Gina Miller
Godlessness, safety nail polish and 'rape culture'
By Gina Miller
August 28, 2014

Listen to an audio version of this column

By now you may have heard about the new nail polish, called Undercover Colors, developed by four young scientists at North Carolina State University. It was designed to be used by women to detect whether or not certain "date rape" drugs are in their drinks. The girl simply swirls her polished fingernail in the drink, and if the color of the polish changes, then it means someone has slipped her a mickey. It sounds like a handy tool for our Godless, sex-obsessed, "modern" culture, right? Well, not if we forget to factor in the lunacy of "political correctness."

While doing yard work on Wednesday, I had Rush Limbaugh on my portable radio. He mentioned this story and said that the feminazis are in an uproar over it. In case you're unfamiliar with Rush's word, feminazi, that's his term of endearment for men-hating, radical feminists. He explained why they're irked about the new nail polish (that's not even on the market yet), which, as usual, is a lot of complaining about men and the terrible burdens women are expected to carry to hopefully avoid getting raped. Naturally, Rush's analysis of the silliness of the feminazi ire was spot-on.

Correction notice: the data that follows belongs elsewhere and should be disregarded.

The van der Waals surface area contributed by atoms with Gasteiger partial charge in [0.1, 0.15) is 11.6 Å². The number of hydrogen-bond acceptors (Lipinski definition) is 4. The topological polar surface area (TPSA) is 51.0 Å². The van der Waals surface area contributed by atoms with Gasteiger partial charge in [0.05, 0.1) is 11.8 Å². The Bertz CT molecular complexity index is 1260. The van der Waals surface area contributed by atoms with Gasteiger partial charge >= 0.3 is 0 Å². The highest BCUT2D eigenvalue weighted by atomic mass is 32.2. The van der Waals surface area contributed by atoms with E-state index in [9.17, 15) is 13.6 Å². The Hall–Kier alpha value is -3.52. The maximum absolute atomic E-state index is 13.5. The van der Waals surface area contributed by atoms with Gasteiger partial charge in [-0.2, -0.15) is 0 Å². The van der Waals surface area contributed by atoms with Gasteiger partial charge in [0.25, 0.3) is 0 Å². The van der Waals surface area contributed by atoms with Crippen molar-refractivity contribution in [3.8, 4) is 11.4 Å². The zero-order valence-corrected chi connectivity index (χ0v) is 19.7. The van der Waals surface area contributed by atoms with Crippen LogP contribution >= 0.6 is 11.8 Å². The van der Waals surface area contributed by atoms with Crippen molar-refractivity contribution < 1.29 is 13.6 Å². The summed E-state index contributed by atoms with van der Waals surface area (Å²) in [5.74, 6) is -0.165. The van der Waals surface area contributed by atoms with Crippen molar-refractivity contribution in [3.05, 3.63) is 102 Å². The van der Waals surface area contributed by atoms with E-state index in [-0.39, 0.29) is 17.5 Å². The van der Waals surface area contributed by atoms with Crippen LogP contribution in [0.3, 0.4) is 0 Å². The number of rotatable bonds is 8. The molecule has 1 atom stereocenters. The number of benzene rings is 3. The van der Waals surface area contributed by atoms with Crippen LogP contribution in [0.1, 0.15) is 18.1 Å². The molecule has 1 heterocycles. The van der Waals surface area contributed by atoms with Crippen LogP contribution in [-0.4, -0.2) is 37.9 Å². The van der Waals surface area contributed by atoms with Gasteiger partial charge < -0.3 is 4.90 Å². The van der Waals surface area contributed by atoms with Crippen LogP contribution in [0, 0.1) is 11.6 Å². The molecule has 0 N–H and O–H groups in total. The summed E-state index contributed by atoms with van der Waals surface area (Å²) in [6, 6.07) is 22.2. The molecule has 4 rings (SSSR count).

Then on Thursday, I came across a Huffington Post column that may have been part of what inspired Rush's monologue. Written by Sophia Kerby, "What 'Undercover Colors' Gets All Wrong About Date Rape" is a typical feminist missive, misguidedly taking the nail polish's developers to task.

She writes:

Thanks to four male college students from North Carolina State University, you may soon be able to add a new accessory to your outfit and tool in combating date rape: nail polish.

... While I applaud their efforts to prevent sexual assault among college students, after reading their product description, it's pretty clear that these male students know little rape culture and even less about plausible solutions.